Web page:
The Florida Wildflower Foundation has joined 109 other environmental organizations in signing a letter to the Florida Department of Transportation opposing the building of three new toll roads. The letter cites the failure of each proposed road’s task force to provide detailed comprehensive forecasts of future population, environmental and land use impacts, employment, traffic and usage rates.
Did you know that many of Florida’s native plants are edible? Even some of those pesky “weeds” that pop up in our yards have culinary value. Join us for our next free webinar at 2 p.m. Nov. 10 to learn about the edible, medicinal and nutritional properties of some native plants commonly found in our yards and landscapes.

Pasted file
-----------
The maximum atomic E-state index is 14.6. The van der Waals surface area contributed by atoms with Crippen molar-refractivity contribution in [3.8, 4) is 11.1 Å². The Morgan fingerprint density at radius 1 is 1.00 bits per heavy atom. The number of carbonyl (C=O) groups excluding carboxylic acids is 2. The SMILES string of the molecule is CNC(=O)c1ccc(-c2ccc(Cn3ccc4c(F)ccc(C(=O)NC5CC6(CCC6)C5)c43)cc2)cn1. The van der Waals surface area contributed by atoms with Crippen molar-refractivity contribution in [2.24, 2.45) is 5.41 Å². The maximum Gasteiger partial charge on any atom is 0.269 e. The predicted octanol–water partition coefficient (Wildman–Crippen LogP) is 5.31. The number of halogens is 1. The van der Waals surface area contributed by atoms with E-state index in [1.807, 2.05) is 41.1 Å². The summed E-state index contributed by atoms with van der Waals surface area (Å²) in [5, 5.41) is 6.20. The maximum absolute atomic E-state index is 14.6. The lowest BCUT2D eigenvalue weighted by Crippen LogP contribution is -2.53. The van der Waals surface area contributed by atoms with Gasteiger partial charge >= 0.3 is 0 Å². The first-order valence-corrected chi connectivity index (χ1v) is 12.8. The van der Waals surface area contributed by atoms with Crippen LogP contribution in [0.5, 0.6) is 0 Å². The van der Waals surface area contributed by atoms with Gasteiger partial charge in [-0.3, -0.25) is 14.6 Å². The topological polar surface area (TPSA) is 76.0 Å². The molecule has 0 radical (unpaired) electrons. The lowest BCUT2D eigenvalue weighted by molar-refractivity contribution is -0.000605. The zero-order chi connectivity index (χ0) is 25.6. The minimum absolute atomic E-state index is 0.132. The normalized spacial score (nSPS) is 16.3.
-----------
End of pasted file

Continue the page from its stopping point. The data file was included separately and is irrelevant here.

White peacock butterflies, found in the brush-footed family, fly in Florida throughout the year. They are small white butterflies with brown markings and orange margins. The common name of the White peacock comes from black spots on the forewings and hindwings, giving the appearance of a peacock’s eyespot. You might notice these lovely winged friends flying close to the ground searching for Turkey-tangle frogfruit, which acts as both a host and nectar plant for them.